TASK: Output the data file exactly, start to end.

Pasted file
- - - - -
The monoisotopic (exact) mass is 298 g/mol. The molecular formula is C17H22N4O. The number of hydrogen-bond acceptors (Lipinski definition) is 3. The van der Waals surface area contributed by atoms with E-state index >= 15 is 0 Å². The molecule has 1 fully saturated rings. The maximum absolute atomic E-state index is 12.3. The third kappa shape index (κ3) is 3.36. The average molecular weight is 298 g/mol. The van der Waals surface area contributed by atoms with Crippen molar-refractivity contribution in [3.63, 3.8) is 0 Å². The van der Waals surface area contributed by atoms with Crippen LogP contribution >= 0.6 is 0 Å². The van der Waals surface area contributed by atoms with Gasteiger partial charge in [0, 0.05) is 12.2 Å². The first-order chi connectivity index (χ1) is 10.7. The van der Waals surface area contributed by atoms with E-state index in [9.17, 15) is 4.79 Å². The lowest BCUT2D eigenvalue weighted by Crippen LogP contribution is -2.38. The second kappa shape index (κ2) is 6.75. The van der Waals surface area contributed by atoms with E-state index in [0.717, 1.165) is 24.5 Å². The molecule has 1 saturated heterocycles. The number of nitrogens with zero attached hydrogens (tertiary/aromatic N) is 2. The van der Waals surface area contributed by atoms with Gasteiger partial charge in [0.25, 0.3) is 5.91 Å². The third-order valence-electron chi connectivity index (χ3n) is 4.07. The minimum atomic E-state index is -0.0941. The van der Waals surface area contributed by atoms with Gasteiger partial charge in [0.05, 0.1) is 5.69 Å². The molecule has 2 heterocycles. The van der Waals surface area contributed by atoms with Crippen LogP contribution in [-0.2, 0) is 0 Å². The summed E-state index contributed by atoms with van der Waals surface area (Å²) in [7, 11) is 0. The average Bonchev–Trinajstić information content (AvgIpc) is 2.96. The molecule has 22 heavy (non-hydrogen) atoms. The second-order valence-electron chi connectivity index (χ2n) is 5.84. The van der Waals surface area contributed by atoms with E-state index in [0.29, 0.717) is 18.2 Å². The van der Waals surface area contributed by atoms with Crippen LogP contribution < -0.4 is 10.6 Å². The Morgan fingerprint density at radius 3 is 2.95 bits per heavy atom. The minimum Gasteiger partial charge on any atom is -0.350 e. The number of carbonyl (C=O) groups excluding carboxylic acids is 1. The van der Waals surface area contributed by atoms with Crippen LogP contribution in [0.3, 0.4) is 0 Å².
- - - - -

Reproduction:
The monoisotopic (exact) mass is 298 g/mol. The molecular formula is C17H22N4O. The number of hydrogen-bond acceptors (Lipinski definition) is 3. The van der Waals surface area contributed by atoms with E-state index >= 15 is 0 Å². The molecule has 1 fully saturated rings. The maximum absolute atomic E-state index is 12.3. The third kappa shape index (κ3) is 3.36. The average molecular weight is 298 g/mol. The van der Waals surface area contributed by atoms with Crippen molar-refractivity contribution in [3.63, 3.8) is 0 Å². The van der Waals surface area contributed by atoms with Crippen LogP contribution >= 0.6 is 0 Å². The van der Waals surface area contributed by atoms with Gasteiger partial charge in [0, 0.05) is 12.2 Å². The first-order chi connectivity index (χ1) is 10.7. The van der Waals surface area contributed by atoms with E-state index in [9.17, 15) is 4.79 Å². The lowest BCUT2D eigenvalue weighted by Crippen LogP contribution is -2.38. The second kappa shape index (κ2) is 6.75. The van der Waals surface area contributed by atoms with E-state index in [0.717, 1.165) is 24.5 Å². The molecule has 1 saturated heterocycles. The number of nitrogens with zero attached hydrogens (tertiary/aromatic N) is 2. The van der Waals surface area contributed by atoms with Gasteiger partial charge in [0.25, 0.3) is 5.91 Å². The third-order valence-electron chi connectivity index (χ3n) is 4.07. The minimum atomic E-state index is -0.0941. The van der Waals surface area contributed by atoms with Gasteiger partial charge in [0.05, 0.1) is 5.69 Å². The molecule has 2 heterocycles. The van der Waals surface area contributed by atoms with Crippen LogP contribution in [-0.2, 0) is 0 Å². The summed E-state index contributed by atoms with van der Waals surface area (Å²) in [7, 11) is 0. The average Bonchev–Trinajstić information content (AvgIpc) is 2.96. The molecule has 22 heavy (non-hydrogen) atoms. The second-order valence-electron chi connectivity index (χ2n) is 5.84. The van der Waals surface area contributed by atoms with E-state index in [0.29, 0.717) is 18.2 Å². The van der Waals surface area contributed by atoms with Crippen LogP contribution < -0.4 is 10.6 Å². The Morgan fingerprint density at radius 3 is 2.95 bits per heavy atom. The minimum Gasteiger partial charge on any atom is -0.350 e. The number of carbonyl (C=O) groups excluding carboxylic acids is 1. The van der Waals surface area contributed by atoms with Crippen LogP contribution in [0.3, 0.4) is 0 Å².